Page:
Due diligence and management of our risk portfolio

We provide support to businesses operating in vulnerable areas, often facing challenges posed by climate change and fluctuations in commodity prices. Our commitment is to extend financial services to these businesses while safeguarding the capital invested by our members from undue risk. To achieve this, we have established a detailed due diligence process, which has proven even more crucial given the supply chain disruptions and many other challenges witnessed this year.

Our standard process includes an on-site visit to the business premises, allowing us to assess and gather valuable insights. However, we understand that certain locations may pose logistical challenges, making physical visits unfeasible. In such cases, we accept virtual due diligence reports, which include video evidence, provided they are comprehensive and accurate. These virtual assessments are followed up with a physical visit when possible, ensuring that our lending decisions are well-informed.

Credit Policies

Our lending decisions are guided by our credit policies, which play a crucial role in mitigating risk exposure. The Board has approved prudential lending limits that clearly outline the allowable proportion of our Share Capital that can be extended as loans, categorised by commodity and country risk. These limits are not static; instead, they are subject to periodic revisions. These revisions are driven by our continuous assessment of lending outcomes and a meticulous evaluation of associated risks.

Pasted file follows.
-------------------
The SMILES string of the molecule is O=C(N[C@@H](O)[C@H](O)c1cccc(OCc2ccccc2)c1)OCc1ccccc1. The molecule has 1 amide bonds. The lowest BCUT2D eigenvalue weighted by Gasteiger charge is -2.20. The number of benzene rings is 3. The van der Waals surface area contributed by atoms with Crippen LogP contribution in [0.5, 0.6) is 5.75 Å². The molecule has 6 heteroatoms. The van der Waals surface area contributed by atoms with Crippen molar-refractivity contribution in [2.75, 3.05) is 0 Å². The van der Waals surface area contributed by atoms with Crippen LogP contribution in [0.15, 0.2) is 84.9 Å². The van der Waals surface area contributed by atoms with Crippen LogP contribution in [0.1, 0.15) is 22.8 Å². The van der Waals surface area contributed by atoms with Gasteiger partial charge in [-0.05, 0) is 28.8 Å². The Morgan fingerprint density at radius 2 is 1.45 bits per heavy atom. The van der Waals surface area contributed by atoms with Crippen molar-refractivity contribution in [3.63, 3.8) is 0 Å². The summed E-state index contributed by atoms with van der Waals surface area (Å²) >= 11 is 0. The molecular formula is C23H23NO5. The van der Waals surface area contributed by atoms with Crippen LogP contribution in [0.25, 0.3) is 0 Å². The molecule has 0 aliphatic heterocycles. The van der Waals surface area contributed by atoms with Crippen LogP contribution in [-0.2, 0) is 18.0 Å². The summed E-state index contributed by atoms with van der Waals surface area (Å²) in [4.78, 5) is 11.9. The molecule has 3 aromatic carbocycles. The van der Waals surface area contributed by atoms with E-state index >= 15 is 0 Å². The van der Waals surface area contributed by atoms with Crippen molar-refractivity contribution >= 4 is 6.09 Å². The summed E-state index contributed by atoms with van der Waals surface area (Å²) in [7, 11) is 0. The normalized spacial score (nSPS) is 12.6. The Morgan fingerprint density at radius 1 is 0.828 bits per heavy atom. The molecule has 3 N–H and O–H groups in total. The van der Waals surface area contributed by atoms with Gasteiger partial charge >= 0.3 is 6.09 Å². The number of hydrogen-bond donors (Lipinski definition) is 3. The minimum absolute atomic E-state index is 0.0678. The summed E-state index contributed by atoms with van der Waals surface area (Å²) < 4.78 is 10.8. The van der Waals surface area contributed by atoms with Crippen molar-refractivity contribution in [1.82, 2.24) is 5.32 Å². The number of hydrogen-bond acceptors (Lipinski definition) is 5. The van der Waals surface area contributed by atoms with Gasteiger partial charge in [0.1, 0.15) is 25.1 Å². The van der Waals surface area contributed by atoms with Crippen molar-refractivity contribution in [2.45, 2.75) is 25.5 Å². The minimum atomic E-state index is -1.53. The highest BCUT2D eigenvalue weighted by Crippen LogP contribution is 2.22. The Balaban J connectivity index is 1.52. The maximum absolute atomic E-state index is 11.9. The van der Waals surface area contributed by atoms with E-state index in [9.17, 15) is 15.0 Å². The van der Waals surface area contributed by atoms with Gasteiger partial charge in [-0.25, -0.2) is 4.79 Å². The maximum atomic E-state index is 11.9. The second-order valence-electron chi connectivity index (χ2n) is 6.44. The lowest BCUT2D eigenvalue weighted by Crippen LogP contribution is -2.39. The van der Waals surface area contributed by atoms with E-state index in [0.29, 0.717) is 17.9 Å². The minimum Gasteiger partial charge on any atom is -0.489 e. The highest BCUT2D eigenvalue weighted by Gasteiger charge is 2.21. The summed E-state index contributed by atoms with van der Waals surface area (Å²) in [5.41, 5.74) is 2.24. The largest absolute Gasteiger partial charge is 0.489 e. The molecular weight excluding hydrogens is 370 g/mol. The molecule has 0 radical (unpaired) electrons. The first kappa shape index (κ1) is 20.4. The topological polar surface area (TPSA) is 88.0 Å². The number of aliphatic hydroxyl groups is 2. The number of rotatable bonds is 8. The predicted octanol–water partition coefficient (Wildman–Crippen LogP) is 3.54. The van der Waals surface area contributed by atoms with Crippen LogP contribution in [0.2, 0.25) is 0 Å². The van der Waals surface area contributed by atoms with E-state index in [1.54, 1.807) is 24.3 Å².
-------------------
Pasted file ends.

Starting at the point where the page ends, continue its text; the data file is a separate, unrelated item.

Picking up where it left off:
As our Share Capital fluctuates, we simultaneously adapt the availability of funds that customers can borrow for specific commodities or in particular countries.  This expansion of lending capacity becomes possible because it ensures that we do not breach the prudential lending limits that would otherwise constrain our lending activities in those areas.

Due to the elevated default rates, we have taken a series of actions in the past year to mitigate the potential impact. Out of a portfolio consisting of 173 customers, regrettably, 102 of them currently have varying levels of arrears. Among these accounts, 68 have been in arrears for three years or more. It is essential to note that we only write off an account when we have confirmed that the associated business has ceased to exist, and there are no means for the signatories or guarantors to make repayments. As of now, the arrears committee consider many of the accounts in arrears to be recoverable.

Over the past year, our utilisation of third-party services such as debt collectors and legal professionals has increased although we have been very careful to appoint professionals that follow our ethical code of conduct. Given the associated costs, we exercise extreme diligence when deciding whether to take such action. In some cases, a business may still be operational but lack of saleable assets makes the cost of collection impractical. However, our decision-making process becomes more straightforward when we hold security of some kind. This security can take various forms, including a land title, a mortgage on a property, a lien on stock, a personal guarantee, or a promissory note (commonly used in Latin America).

Doubtful Debt